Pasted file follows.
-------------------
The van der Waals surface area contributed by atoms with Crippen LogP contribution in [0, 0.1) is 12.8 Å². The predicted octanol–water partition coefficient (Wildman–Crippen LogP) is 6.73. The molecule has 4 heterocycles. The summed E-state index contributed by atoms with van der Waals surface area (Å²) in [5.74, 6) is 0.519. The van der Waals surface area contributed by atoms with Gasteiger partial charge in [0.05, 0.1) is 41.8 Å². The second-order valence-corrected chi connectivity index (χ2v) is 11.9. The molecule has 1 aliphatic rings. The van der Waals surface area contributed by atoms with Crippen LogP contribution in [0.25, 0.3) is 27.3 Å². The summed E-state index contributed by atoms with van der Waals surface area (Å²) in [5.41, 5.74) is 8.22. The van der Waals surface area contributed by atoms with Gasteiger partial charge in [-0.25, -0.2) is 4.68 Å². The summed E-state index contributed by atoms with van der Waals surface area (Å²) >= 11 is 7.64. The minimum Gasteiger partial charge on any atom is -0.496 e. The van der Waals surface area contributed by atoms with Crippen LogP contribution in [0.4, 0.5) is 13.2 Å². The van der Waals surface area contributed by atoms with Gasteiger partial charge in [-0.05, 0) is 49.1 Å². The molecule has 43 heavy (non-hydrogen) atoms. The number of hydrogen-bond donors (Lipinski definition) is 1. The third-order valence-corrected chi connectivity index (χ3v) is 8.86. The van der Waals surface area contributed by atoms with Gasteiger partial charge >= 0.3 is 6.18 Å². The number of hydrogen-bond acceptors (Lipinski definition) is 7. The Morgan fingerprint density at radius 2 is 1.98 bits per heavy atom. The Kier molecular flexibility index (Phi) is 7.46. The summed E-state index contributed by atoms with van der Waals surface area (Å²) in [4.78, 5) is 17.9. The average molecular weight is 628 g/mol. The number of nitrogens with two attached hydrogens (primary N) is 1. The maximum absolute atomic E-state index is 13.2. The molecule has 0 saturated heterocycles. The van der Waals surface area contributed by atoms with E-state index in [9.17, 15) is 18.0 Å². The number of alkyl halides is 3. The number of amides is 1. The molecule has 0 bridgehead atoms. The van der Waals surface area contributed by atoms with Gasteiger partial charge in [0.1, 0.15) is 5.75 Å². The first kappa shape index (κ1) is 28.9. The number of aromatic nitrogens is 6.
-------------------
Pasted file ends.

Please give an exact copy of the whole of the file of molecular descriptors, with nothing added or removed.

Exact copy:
The van der Waals surface area contributed by atoms with Crippen LogP contribution in [0, 0.1) is 12.8 Å². The predicted octanol–water partition coefficient (Wildman–Crippen LogP) is 6.73. The molecule has 4 heterocycles. The summed E-state index contributed by atoms with van der Waals surface area (Å²) in [5.74, 6) is 0.519. The van der Waals surface area contributed by atoms with Gasteiger partial charge in [0.05, 0.1) is 41.8 Å². The second-order valence-corrected chi connectivity index (χ2v) is 11.9. The molecule has 1 aliphatic rings. The van der Waals surface area contributed by atoms with Crippen LogP contribution in [0.25, 0.3) is 27.3 Å². The summed E-state index contributed by atoms with van der Waals surface area (Å²) in [5.41, 5.74) is 8.22. The van der Waals surface area contributed by atoms with Gasteiger partial charge in [-0.25, -0.2) is 4.68 Å². The summed E-state index contributed by atoms with van der Waals surface area (Å²) >= 11 is 7.64. The minimum Gasteiger partial charge on any atom is -0.496 e. The van der Waals surface area contributed by atoms with Crippen LogP contribution in [0.4, 0.5) is 13.2 Å². The van der Waals surface area contributed by atoms with Gasteiger partial charge in [-0.05, 0) is 49.1 Å². The molecule has 43 heavy (non-hydrogen) atoms. The number of hydrogen-bond donors (Lipinski definition) is 1. The third-order valence-corrected chi connectivity index (χ3v) is 8.86. The van der Waals surface area contributed by atoms with Gasteiger partial charge >= 0.3 is 6.18 Å². The number of hydrogen-bond acceptors (Lipinski definition) is 7. The Morgan fingerprint density at radius 2 is 1.98 bits per heavy atom. The Kier molecular flexibility index (Phi) is 7.46. The summed E-state index contributed by atoms with van der Waals surface area (Å²) in [4.78, 5) is 17.9. The average molecular weight is 628 g/mol. The number of nitrogens with two attached hydrogens (primary N) is 1. The maximum absolute atomic E-state index is 13.2. The molecule has 0 saturated heterocycles. The van der Waals surface area contributed by atoms with E-state index in [9.17, 15) is 18.0 Å². The number of alkyl halides is 3. The number of amides is 1. The molecule has 0 bridgehead atoms. The van der Waals surface area contributed by atoms with Gasteiger partial charge in [0.1, 0.15) is 5.75 Å². The first kappa shape index (κ1) is 28.9. The number of aromatic nitrogens is 6.